Generic selectors
Exact matches only
Search in title
Search in content
Post Type Selectors

Suction Diffuser Flex and Centrifugal Pump Applications


Suction Diffuser Flex and Centrifugal Pump Applications

Since all centrifugal pumps require well-developed inlet flow to meet their potential, a pump may not perform or be as reliable as expected due to a faulty suction piping layout such as a close-coupled elbow on the inlet flange.

When poorly developed flow enters the pump impeller, it strikes the vanes and is unable to follow the impeller passage. The liquid then separates from the vanes causing mechanical problems due to cavitation* and vibration, and performance problems due to turbulence and poor filling of the impeller. This results in premature seal, bearing and impeller failure, high maintenance costs, high power consump- Flex cutaway. tion, and less-than-specified head and/or flow.

In many instances, pump purchasers buy the least expensive pump that will deliver the specified flow and head within the NPSH available. Such a pump with high suction specific speed operat- ing at 3,600 rpm or greater requires a well developed,

uniform flow pattern at a narrow flow rate range since the impeller inlet eye and vanes are optimized to not create turbulence at design flow. This pump design fea- ture is very susceptible to non-uniform inlet flow because when liquid velocity varies and does not meet the pump design assumption of a uniform velocity strik- ing the impeller eye, flow separation results which causes cavitation and associated problems.

To have a well-developed flow pattern, pump manufac- turers’ manuals recommend about 10 diameters of straight pipe run upstream of the pump inlet flange. Unfortunately, piping designers and plant personnel must contend with space and equipment layout con- straints and usually cannot comply with this recommen- dation. Instead, it is common to use an elbow close-coupled to the pump suction which creates a poorly developed flow pattern at the pump suction.


Cavitation is the formation and subsequent collapse of vapor bubbles in liquid. Bubbles or cavities of vapor are formed in the liquid when static pressure drops below vapor pressure. The process is com- pleted when static pressure rises rapidly above vapor pressure causing bubbles to abruptly implode. This results in pressure shocks and fluid turbulence which causes cavitation noise, mechani- cal vibration and if it occurs near a pump su8rface, may result in equipment damage. Elbows close cou- pled to pumps cause cavitation in two ways.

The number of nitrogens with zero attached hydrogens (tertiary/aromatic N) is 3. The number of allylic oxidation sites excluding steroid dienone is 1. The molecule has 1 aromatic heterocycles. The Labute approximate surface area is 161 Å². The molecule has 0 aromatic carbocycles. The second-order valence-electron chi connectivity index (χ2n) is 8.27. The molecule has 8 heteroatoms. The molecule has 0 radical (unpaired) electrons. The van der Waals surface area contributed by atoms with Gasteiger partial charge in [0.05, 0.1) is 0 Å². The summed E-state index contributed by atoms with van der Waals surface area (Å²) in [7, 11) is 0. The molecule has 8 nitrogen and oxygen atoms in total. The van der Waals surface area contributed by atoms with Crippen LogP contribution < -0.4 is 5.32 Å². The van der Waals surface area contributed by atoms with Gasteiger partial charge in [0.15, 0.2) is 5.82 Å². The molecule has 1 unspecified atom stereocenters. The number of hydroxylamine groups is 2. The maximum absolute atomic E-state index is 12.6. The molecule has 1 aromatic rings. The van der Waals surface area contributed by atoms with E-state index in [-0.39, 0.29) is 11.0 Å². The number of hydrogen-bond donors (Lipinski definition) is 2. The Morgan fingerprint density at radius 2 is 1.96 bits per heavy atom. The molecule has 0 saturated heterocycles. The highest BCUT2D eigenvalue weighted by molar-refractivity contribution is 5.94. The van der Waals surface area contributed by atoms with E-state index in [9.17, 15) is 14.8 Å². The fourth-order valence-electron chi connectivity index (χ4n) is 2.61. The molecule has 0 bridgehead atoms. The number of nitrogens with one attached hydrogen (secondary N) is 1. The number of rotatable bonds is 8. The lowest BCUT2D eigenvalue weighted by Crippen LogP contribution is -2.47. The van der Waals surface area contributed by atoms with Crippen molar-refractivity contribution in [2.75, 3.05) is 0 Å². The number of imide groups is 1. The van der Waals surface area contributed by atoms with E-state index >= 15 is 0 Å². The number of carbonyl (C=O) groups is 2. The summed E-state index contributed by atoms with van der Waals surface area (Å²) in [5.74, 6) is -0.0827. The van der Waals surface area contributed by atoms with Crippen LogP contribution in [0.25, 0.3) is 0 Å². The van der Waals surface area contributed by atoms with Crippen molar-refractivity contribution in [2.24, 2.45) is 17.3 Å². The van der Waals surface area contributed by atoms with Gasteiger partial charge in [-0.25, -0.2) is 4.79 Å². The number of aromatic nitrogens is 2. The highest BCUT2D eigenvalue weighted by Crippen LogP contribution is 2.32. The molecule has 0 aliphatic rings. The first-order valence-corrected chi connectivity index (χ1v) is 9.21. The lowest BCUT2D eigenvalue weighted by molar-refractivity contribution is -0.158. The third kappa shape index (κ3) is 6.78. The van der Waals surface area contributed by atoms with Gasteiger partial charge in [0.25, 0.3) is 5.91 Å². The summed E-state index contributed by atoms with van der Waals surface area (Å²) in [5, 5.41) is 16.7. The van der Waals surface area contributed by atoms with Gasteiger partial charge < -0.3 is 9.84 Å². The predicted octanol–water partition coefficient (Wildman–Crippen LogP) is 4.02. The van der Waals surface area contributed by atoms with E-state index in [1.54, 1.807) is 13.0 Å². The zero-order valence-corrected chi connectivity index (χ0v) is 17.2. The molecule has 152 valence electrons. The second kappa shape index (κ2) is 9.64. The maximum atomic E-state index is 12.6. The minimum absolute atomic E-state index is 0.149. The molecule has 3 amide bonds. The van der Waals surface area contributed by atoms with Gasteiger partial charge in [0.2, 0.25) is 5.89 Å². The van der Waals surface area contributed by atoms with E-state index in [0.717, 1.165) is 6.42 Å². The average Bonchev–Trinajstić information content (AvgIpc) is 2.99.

First, as liquid passes through an elbow in front of a pump, it experiences a drop in pressure on the inside of the elbow and vapor bubbles are formed which are carried into the impeller and collapse on the high pressure side causing tremendous vibra- tion and fatigue damage.

Second, any flow velocity non-uniformity causes local fluid acceleration at the impeller vanes which generates cavitation bubbles.

To learn more about this pump application, visit


Download White Paper>>

Related Articles

Armstrong Celebrates 90th Anniversary

Armstrong Celebrates 90th Anniversary

Armstrong Fluid Technology marked its 90th anniversary this April, celebrating a significant milestone of longevity and innovation in the fluid-flow…

Related Whitepapers

Specification Tips to Maximize Heat Transfer: Plate and Frame Exchangers

Choosing the right plate and frame heat exchanger for your application Heat exchangers are widely used in various industries including chemical, oil & gas, power…

Selecting Pump Upgrades and Operating Modifications for Existing Chilled Water System

Problem Natraj Arjunan, engineer at L&T Technology Services in Chennai India, was tasked with reviewing and simulating an existing chilled water system to diagnose system…

All-New Hydraulic Design of an Electrical Automotive Coolant Pump

CFturbo presentation at ISimT-24 in Munich/Germany! The paper “All-new Pump Design of an Electric Automotive Coolant Pump” describes a joint development between TENGAM Engineering and…

How to Read a Pump Curve (and Why you Want to)

If you have ever worked with pumps before, be it in an installation, maintenance, or engineering capacity, chances are high you have seen a pump…


Leave a Reply

Your email address will not be published. Required fields are marked *